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Wednesday, March 12, 2014
I recently started working in an historic building that is at least 80 years old -- it was wired in 1926, but originally had gas lighting, so it`s probably older. I`ve noticed that in the basement there are a lot of pipes that are covered with an insulation. I`m wondering if it`s asbestos, which was commonly used at the time. What would be the best way to get this identified and cleaned up?
If I had to guess I would say the insulation is asbestos. Treat it as if it is until you know better.
First, do not disturb the insulation in any way. As long as the fibers are not disturbed and allowed to get into the air, the health risks are very low.
Second, I don’t know anything about whom you work for, but if it’s a private-sector concern I would speak with someone in management (maybe HR) to see if they will pay for an environmental consultation. The consultant can carefully take a sample for analysis. They can also test the air in the working environment, if warranted by the initial sample analysis, for excess asbestos fibers. The consultant can make decisions about the best way to deal with it.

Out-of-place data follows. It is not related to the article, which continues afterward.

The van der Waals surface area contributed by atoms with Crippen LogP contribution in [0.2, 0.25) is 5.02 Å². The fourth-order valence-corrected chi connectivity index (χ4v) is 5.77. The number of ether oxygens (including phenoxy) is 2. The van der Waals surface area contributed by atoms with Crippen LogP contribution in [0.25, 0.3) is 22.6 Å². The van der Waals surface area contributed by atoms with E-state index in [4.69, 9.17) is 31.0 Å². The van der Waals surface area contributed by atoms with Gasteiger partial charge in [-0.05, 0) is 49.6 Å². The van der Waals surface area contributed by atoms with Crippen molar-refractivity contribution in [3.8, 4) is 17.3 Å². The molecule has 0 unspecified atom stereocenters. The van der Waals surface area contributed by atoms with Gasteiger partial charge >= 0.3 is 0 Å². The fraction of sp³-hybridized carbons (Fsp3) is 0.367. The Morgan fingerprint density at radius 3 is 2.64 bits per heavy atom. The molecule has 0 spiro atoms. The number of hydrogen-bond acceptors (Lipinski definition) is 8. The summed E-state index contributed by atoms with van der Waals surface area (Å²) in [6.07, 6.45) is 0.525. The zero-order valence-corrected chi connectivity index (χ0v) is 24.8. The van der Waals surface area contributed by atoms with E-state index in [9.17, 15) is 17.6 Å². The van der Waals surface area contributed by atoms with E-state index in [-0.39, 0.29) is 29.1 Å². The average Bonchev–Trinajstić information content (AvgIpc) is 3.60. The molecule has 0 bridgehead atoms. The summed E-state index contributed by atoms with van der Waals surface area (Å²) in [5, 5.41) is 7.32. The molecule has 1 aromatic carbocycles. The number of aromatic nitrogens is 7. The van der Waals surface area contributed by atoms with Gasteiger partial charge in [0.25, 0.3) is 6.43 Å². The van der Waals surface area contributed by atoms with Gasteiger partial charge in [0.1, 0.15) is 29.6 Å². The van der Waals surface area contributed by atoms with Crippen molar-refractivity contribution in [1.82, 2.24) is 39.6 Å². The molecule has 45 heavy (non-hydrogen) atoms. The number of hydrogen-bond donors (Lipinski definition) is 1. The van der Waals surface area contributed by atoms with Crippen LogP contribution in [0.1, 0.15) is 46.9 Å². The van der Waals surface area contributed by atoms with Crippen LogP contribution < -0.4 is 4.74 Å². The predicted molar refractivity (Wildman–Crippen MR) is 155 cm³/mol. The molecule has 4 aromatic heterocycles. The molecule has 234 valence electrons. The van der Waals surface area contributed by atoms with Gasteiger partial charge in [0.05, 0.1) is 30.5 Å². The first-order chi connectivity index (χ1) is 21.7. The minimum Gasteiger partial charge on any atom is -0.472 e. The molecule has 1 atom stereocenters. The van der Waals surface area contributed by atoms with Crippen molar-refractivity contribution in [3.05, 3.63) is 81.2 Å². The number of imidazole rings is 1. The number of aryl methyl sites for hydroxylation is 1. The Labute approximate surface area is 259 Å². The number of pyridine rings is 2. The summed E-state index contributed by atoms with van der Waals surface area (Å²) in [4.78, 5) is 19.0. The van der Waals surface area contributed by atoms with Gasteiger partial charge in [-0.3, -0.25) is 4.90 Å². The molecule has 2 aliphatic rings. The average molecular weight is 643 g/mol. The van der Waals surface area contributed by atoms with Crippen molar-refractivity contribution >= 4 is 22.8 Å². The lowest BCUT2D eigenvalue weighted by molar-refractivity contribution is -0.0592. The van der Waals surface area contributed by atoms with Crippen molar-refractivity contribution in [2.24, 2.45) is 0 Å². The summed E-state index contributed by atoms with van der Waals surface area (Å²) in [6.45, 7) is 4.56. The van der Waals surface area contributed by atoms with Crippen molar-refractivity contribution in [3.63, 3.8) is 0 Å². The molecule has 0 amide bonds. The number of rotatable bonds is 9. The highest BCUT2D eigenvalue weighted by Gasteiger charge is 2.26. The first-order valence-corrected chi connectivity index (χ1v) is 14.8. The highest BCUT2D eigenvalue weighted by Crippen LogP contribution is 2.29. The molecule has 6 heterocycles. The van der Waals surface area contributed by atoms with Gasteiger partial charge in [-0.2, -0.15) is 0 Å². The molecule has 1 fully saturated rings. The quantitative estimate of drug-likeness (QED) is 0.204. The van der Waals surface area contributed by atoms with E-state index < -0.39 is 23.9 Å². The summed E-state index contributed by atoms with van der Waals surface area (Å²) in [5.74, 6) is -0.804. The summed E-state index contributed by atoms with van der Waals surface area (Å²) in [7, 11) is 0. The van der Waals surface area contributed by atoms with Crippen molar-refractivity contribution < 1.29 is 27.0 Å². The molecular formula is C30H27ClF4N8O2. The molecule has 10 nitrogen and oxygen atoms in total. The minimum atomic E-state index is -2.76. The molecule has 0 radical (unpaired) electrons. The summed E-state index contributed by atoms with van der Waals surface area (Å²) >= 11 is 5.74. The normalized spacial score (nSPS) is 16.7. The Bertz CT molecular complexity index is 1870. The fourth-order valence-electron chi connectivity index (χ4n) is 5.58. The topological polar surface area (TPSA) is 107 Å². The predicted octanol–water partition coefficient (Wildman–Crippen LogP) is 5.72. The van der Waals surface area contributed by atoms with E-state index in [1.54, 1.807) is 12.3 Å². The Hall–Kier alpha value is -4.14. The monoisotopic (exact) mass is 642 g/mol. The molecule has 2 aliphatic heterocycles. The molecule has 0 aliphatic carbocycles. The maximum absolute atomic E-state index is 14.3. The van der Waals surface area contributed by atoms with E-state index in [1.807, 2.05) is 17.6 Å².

Some thinking suggests it’s better to seal the insulation in such a way that the fibers can’t escape. If the decision is to remove the material, it should be done by a contractor who specializes in this kind of hazard abatement. The process will involve sealing the area, maybe evacuating the building during abatement, monitoring the air, and protecting the workers doing the abatement.
If you work for a public-sector entity, again, consult management to get the ball rolling. The government should pick up the tab for the consultation/abatement.
Please write back if you have any further questions.
J Mac Crawford, PhD, RN
Clinical Associate Professor of Environmental Health Sciences
College of Public Health
The Ohio State University